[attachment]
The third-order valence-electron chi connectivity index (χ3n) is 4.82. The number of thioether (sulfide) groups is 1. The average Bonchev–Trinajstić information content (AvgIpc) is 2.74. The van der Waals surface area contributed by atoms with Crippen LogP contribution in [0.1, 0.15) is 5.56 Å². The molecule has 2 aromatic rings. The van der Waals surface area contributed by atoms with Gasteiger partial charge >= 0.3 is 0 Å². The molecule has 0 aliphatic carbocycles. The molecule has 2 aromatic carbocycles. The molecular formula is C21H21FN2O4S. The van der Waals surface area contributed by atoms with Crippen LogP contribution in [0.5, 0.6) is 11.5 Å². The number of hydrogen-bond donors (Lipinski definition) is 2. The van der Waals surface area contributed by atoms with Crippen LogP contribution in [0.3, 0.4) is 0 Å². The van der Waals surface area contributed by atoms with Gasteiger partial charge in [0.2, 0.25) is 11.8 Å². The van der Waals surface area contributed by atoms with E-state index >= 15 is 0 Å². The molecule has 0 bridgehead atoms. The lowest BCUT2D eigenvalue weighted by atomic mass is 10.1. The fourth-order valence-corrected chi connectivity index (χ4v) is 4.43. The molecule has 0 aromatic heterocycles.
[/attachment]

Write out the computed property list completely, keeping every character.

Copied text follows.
The third-order valence-electron chi connectivity index (χ3n) is 4.82. The number of thioether (sulfide) groups is 1. The average Bonchev–Trinajstić information content (AvgIpc) is 2.74. The van der Waals surface area contributed by atoms with Crippen LogP contribution in [0.1, 0.15) is 5.56 Å². The molecule has 2 aromatic rings. The van der Waals surface area contributed by atoms with Gasteiger partial charge >= 0.3 is 0 Å². The molecule has 0 aliphatic carbocycles. The molecule has 2 aromatic carbocycles. The molecular formula is C21H21FN2O4S. The van der Waals surface area contributed by atoms with Crippen LogP contribution in [0.5, 0.6) is 11.5 Å². The number of hydrogen-bond donors (Lipinski definition) is 2. The van der Waals surface area contributed by atoms with Crippen LogP contribution in [0.3, 0.4) is 0 Å². The van der Waals surface area contributed by atoms with Gasteiger partial charge in [0.2, 0.25) is 11.8 Å². The van der Waals surface area contributed by atoms with E-state index >= 15 is 0 Å². The molecule has 0 bridgehead atoms. The lowest BCUT2D eigenvalue weighted by atomic mass is 10.1. The fourth-order valence-corrected chi connectivity index (χ4v) is 4.43. The molecule has 0 aromatic heterocycles.